8 business leaders on how to improve employee productivity

4 minute read
Maximising productivity in the workplace is a holy grail for businesses and never more so than in times of economic downturn. The People Space asked eight business leaders for their top tips on how to increase workforce productivity
Sian Harrington
Eight leaders on improving productivity
From left to right clockwise: Ryan Niddel, Michael Alexis, Shauna Moran, Jesse Meschuk, Zach Smith, Julia Voloshchenko, Pankaj Srivastava and Shaun Martin

Workforce productivity – the amount of goods and services that a group of employees produce in a given amount of time – is always at the fore in business but in challenging economic times leaders tend to question even more whether their employees are being productive.

Add to this the recent pandemic-forced move away from full-time, on-site working and subsequent introduction of remote or hybrid policies in many sectors, reducing leaders’ visibility into the work of their employees, and productivity is once again in the spotlight. 

According to a study by tech giant Microsoft there is a stark gap between how leaders and employees perceive workplace productivity.  While 87% of workers say they are productive at work, 85% of leaders say they the shift to hybrid work has made it challenging to have confidence that employees are being productive. According to Microsoft: “Many leaders and managers are missing the old visual cues of what it means to be productive because they can’t ‘see’ who is hard at work by walking down the hall or past the conference room.”

Worryingly, the research finds that 48% of employees and 53% of managers report that they’re already burned out at work. So how can leaders improve employee productivity without detrimentally affecting the wellbeing of their people? We asked eight top leaders for their tips.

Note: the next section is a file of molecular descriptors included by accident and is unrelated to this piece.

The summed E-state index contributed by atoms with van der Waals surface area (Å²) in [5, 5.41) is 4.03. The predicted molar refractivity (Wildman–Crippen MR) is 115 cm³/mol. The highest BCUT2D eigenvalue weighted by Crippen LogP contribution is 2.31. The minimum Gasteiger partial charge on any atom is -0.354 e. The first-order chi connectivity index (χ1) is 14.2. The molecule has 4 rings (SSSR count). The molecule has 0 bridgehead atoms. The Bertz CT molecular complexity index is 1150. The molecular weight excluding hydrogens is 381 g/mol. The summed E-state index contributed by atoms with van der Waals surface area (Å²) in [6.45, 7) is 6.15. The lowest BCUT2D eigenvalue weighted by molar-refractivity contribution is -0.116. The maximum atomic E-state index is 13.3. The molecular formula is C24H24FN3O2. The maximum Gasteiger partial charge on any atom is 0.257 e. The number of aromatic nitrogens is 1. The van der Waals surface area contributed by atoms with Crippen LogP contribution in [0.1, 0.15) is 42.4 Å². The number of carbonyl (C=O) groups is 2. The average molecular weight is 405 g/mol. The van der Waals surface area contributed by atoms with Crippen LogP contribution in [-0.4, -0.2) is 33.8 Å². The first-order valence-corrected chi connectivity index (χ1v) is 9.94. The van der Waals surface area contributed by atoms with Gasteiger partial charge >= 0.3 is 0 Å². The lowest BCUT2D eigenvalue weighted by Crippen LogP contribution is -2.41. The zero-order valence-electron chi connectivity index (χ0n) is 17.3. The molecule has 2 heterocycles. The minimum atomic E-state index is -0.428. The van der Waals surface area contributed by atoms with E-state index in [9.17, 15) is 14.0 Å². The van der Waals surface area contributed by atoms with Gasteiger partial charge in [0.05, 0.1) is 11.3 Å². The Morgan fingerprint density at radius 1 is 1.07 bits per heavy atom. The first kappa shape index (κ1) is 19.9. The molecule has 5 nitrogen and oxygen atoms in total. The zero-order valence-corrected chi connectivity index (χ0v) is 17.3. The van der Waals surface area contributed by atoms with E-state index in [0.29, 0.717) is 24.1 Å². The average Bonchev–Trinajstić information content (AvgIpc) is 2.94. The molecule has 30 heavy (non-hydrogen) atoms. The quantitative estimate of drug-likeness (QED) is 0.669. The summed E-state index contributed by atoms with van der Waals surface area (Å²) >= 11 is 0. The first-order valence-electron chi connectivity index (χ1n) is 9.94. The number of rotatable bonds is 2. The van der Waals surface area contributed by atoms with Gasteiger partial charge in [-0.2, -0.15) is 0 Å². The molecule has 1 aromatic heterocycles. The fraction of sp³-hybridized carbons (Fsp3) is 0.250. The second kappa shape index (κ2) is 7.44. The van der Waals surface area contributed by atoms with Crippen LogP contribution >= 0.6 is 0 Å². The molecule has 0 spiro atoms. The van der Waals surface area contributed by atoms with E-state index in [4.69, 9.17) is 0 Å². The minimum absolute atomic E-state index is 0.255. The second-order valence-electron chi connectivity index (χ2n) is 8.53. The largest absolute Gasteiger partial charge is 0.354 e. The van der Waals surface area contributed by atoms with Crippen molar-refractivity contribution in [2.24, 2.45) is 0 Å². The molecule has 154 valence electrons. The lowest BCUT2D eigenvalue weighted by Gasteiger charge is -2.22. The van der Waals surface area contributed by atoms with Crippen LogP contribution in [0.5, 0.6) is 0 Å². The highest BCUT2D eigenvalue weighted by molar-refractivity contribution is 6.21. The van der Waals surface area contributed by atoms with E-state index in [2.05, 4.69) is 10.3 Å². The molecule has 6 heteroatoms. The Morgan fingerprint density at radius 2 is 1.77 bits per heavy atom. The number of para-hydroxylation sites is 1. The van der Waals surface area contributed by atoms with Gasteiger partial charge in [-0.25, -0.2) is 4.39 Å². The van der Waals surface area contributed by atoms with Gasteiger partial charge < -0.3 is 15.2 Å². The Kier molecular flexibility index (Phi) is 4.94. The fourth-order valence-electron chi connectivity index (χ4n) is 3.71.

1. Have fewer meetings and ensure those you do have are based around desired outcomes

As I have helped grow my company MIT45 from $5m to $75m a year in revenue and 10 employees to 100 employees, productivity is paramount. Productivity began for us by having fewer meetings and by ensuring that the meetings we were having were supported by agendas, timelines and desired outcomes that were strictly adhered to. Then we started recording the meetings both audio and video, having them transcribed with AI, and then shared with participants and non-participants with the action items that were created in the meeting. Another pivotal change we created was using asynchronous communication for internal dialogue. We use Voxer (a two way walkie talkie app) to communicate throughout the day. This allows for fewer interruptions and fewer misunderstandings that happen through email.

Ryan Niddel, CEO and founder of Ryan Niddel Strategies, is a principle in a private equity group, the CEO of two 8-figure companies and sits on the board of directors for several other companies

2. Manage in four-week cycles